Original article

Year : 2016  | Volume : 02 | Issue : 02  | Page : 13 - 18

Occupational Exposures to Blood and Body Fluids among Healthcare Personnel

Filiz Bayar1, R Erkal Ozkan1, Dilek Tas2

1Dr, Department of Infectious Diseases and Clinical Microbiology, Usak State Hospital, Usak, Turkey,

2Nurse, Department of Infectious Diseases and Clinical Microbiology, Infection Control Committee Infectious, Usak State Hospital, Usak, Turkey

Address for correspondence:

Filiz Bayar, Infectious Diseases and Clinical Microbiology, Usak State Hospital, Usak, Turkey. Phone: +905057123235. E-mail: drfiizsurucu(S)hotmail.com

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ABSTRACT

Objectives and Aims: The sharp object injury and occupational exposures to blood and body fluids have kept to be a serious problem for the healthcare personnel (HCP), especially in the developing countries. The aim of this study was to evaluate the occupational exposures to blood and body fluids among HCP in Usak State Hospital and determine the measures for reduction of occupational exposures.

Materials and Methods: We evaluated 261 cases of occupational exposures to blood and body fluids among HCP during the period July 2011-October 2015 in Usak State Hospital by examining the records of Infection Control Committee (ICC). Results: Total 261 HCP applied to ICC for the occupational exposures to blood and body fluids, and 196 (75.1%) persons of them were women, while 65 (24.9%) persons of them were men. The trainees were the occupational group which was mostly exposed to blood and body fluids with 48.3% among occupational groups, while the most cases of occupational exposures to blood and body fluids were reported by internal medical units with 31.0%. Most of the injuries (94.6%) were percutaneous, and the needlestick injury was the type of incident most frequently reported by HCP (91.6%). Nearly half of the HCP (54.4%) exposed to blood and body fluids reported that they wore gloves during the injuries, and the sources were known in 68.2% of all cases. Hepatitis B (HB) surface antigen was found to be positive in 10.7% of these patients; hepatitis C virus (HCV) was found to be positive in 3.9% of the patients; and anti-human immunodeficiency virus (HIV) was found to be positive in 0.6% of the patients. On the other hand, anti-HBs was found to be positive in 94.3 of the HCP, but none of the anti-HCV and anti-HIV positiveness were found after the exposure. 15 (5.7%) HCP with negative anti-HBs were included in vaccine program, and antiretroviral prophylaxis was applied to one HCP, which contacted with a person having positive anti-HIV. No seroconversion was detected in the HCP after a 6 month-regular screenings.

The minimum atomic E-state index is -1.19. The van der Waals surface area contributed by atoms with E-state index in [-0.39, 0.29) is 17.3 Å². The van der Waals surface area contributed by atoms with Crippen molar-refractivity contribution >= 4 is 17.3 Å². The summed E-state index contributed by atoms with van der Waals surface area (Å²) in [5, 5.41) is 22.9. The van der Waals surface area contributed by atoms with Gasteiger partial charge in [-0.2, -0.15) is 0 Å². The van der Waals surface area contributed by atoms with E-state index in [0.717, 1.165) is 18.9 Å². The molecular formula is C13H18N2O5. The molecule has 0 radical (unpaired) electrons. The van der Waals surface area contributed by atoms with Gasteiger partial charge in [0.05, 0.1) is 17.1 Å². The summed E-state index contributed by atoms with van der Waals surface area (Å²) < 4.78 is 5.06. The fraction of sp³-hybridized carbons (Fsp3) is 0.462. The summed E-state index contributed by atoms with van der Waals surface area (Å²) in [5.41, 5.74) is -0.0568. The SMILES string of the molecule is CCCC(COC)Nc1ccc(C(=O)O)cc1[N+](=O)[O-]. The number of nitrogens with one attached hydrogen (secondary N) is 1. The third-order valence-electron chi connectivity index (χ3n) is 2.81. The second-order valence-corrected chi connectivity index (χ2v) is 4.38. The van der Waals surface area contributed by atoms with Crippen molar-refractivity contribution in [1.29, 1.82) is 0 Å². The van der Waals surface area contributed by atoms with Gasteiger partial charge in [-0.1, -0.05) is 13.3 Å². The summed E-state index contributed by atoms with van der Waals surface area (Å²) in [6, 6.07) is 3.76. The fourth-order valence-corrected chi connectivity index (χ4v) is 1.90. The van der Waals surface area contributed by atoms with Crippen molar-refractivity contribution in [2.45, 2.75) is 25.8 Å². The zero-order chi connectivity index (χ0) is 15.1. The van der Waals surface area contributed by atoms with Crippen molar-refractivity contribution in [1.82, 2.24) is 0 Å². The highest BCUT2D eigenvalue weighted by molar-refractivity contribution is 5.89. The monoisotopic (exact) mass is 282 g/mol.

Conclusions: Occupational exposures to blood and body fluids have still been a serious problem for HCP. All the HCP and trainees should be trained about the occupational exposure, protection, and post-exposure procedures regularly to decrease the frequency of occupational exposures to blood and body fluids.

KEY WORDS:Occupational exposures, safeguard measures, healthcare personnel.

How to cite this article: Bayar F, Ozkan RE, Tas D. Occupational exposures to blood and body fluids among healthcare personnel. J Med Sci Health 2016;2(2):13-18.

Introduction

The exposure to the blood-borne pathogens poses a serious risk for the healthcare personnel (HCP). These pathogens are generally transmitted to the HCP by percutaneous or mucosal contact with the blood and body fluids of the infected patients. The transmission of the pathogens may happen by the injuries with a needle and other sharp objects, direct inoculation of the viruses through bruise skin, stretch marks, and lesions or splash to the mucosal areas such as eye, nose, and mouth.[1,2] At least 20 pathogens transmitted by sharp object injuries (SOIs) have been reported, and the crucial ones from these pathogens carrying transmission risk are hepatitis B virus (HBV), hepatitis C virus (HCV), and human immunodeficiency virus (HIV).[2] The World Health Organization projected that 3 million persons out of 35 million persons were exposed to blood-borne pathogens through the injuries in every year in the world. About 66000 HBV, 16000 HCV, and 200-5000 HIV infections are expected to emerge among HCP in every year as a result of these injuries.[3] The HIV contamination risk after needlestick contaminated by blood infected with HIV and mucosa exposure is, respectively, 0.3% and 0.09%. HBV infection risk after only one parenteral exposure to the patient with positive hepatitis B surface antigen (HbsAg) is 6% if Hepatitis B e-antigen (HBeAg) is negative and may reach 40% if HBeAg is positive. HCV seroconversion incidence after injury from a positive HCV source is on average 1.8% (0-7%).[4] The evaluation and treatment of this kind of incidents cause financial burden and workforce loss. This kind of exposure also affects the life quality of the HCP and leads anxiety for their family and colleagues.[5,6] Furthermore, occupational hazard affects not only HCP but also the quality medical service.[7]

The aim of this study is to analyze the SOIs and the occupational exposures to blood and body fluids among HCP of Usak State Hospital during the period July 2011-October 2015 and determine the measures for reduction of occupational exposures.

Materials and Methods